NEW YORK/LONDON (Reuters) - Gold retreated on Wednesday from the previous day's eight-week high as data showing the biggest pick-up in U.S. consumer prices in 2-1/2 years lifted the dollar and U.S. Treasury yields.
Moves were muted however as the markets awaited a speech by Federal Reserve chair Janet Yellen later in the session, which will be closely watched for clues on U.S. monetary policy.
Spot gold <XAU=> was down 0.6 percent at $1,209.34 an ounce by 2:45 p.m. EST (1945 GMT), after hitting its highest since mid-November on Tuesday.
U.S. gold futures <GCv1> for February delivery settled down 0.07 percent at $1,212.10.
The U.S. Labor Department said on Wednesday its Consumer Price Index rose 0.3 percent last month and 2.1 percent in the 12 months through December, the biggest year-on-year gain since June 2014.
"We expect a lot more aggressive rate hikes from the Fed in response to already rising inflationary pressures," Capital Economics analyst Simona Gambarini said.
"Possibly there will be even stronger inflation due to Trump's policies -- it very much depends on what gets implemented at a fiscal level."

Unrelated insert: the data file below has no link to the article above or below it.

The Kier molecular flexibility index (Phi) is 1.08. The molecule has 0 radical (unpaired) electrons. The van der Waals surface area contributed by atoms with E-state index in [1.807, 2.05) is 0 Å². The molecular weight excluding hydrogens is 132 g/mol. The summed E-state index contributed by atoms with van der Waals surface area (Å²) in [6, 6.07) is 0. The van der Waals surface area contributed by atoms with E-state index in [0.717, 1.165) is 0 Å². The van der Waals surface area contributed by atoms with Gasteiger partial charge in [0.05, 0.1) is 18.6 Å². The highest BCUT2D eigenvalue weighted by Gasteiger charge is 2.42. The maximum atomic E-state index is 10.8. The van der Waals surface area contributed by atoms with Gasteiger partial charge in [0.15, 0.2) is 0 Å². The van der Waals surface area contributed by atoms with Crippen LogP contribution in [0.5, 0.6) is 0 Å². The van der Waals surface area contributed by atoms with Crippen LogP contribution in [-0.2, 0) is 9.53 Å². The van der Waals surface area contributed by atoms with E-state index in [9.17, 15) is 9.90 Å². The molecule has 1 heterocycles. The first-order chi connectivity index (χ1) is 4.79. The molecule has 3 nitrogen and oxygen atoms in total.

Higher rates would weigh on gold, she said. The metal is highly sensitive to rising interest rates, as these increase the opportunity cost of holding non-yielding bullion.
"We got a little bit of pressure from the dollar. The market's looking for direction," said Eli Tesfaye, senior market strategist for brokerage RJO Futures in Chicago.
Gold prices extended losses after the Federal Reserve's latest Beige Book pointed to a jump in manufacturing and tight labor markets showing U.S. economic health.
"Federal Reserve officials are looking to get in a handful of rate hikes this year, and according to the Beige Book the economy is on track to warrant them," said Royce Mendes, director and senior economist at CIBC Capital Markets in Toronto.
Still, uncertainty over Trump's policies ahead of his swearing-in on Friday is keeping the metal underpinned.
"At the moment, the market is driven by uncertainty," Gambarini said. "We've seen a rally on the back of the upcoming inauguration date for Trump. People are getting increasingly concerned about what will be implemented."
Trump's protectionist statements and a lack of detail on policy have led some investors to opt for gold, often seen as a hedge against uncertainty in the wider markets, since its post-election slide.
Silver <XAG=> turned down 0.1 percent to $17.14 an ounce, after rising to a two-month high at $17.33.
Platinum <XPT=> was 1.3 percent lower at $961.49 and palladium <XPD=> was up 0.2 percent at $749.30.
(Additional reporting By Nallur Sethuraman in Bengaluru; Editing by Ruth Pitchford and Tom Brown)